Τετάρτη, 30 Μαΐου 2012

BROTHERS AND SISTERS...

...here are some true facts:
I started working back in 1992.
What I came across, was a standard phrase, in the private sector" "we are in recession, there is no money, if you want to work as a journalist, you either work getting paid by the piece -an external contributor aka fancy title for a underpaid and hard job- or you work for nothing, and if you help us make any profit, then we' ll consider!!!

The private sector, unless you had some threads to pull, like relatives in good positions and willing to help, politicians and/or a fuck-and-proceed policy, you could end-up really working for nothing.

Even if you asked to pay from your pocket for your insurance, while having a f@cking chance to have journalist's insurance -since you f@cking worked your ass off for that- editors and editors-in-chief would not help you with that, unless you were a member of a political party and all the above mentioned strategies and circumstance were part of your strategy and circumstance.

Of corpse, being an external contributor, meant that -especially if you worked like a horse and minded your business- were far away from the haven of gossip and politics and the co-formation of the ethics and culture of your work environment. Which meant you might at some point become expendable according to whims and petty gossip and access to the boss.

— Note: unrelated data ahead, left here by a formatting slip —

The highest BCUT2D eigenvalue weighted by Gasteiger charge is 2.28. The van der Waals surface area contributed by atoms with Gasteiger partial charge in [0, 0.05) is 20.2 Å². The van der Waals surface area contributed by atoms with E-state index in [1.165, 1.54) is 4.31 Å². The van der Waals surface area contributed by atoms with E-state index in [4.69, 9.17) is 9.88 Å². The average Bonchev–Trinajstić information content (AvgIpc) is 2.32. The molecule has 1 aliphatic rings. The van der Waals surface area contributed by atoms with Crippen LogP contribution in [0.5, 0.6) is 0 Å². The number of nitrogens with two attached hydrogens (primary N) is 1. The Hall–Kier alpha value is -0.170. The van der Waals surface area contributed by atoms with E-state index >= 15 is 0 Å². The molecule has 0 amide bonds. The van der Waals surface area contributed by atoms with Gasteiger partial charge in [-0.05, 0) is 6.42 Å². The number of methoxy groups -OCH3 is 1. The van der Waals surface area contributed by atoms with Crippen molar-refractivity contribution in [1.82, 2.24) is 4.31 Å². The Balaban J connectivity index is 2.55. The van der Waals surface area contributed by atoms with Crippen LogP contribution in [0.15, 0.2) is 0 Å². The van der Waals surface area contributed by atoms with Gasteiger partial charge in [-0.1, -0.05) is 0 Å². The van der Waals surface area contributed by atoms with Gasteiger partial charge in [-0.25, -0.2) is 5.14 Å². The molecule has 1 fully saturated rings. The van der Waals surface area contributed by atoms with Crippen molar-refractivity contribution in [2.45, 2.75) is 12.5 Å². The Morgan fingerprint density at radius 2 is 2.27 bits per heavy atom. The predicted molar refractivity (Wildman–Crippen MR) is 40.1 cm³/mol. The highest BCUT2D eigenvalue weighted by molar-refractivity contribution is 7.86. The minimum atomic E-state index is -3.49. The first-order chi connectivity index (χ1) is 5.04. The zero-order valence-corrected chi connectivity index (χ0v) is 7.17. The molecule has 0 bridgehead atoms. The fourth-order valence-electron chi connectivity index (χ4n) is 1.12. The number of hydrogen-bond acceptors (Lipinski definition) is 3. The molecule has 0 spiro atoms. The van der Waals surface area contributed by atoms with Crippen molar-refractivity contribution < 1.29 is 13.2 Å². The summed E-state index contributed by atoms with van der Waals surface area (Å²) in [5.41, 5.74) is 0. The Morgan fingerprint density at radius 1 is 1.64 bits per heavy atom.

So, when I hear all that crap in regard to the crisis and "nobody knew" and "Greece was heaven" and "how things changed" and so on and so forth, I want to throw up, because the only descent years in the private sector -which was a slavery market and that's that- were the years 1995-1998. Before and after that it was obvious that things were getting out of hand.

It is still the same, with the exception that some bastards have gone out of business, for better or worse.

Big part of the private sector in Greece was amateurish, corrupt, family-oriented, often with crap services, stagnated, squandering, lazy, authoritarian, macho, incompetent, short-sighted, provincial. Paraphrasing I would say that "it was not a pleasure doing business with some of you." 















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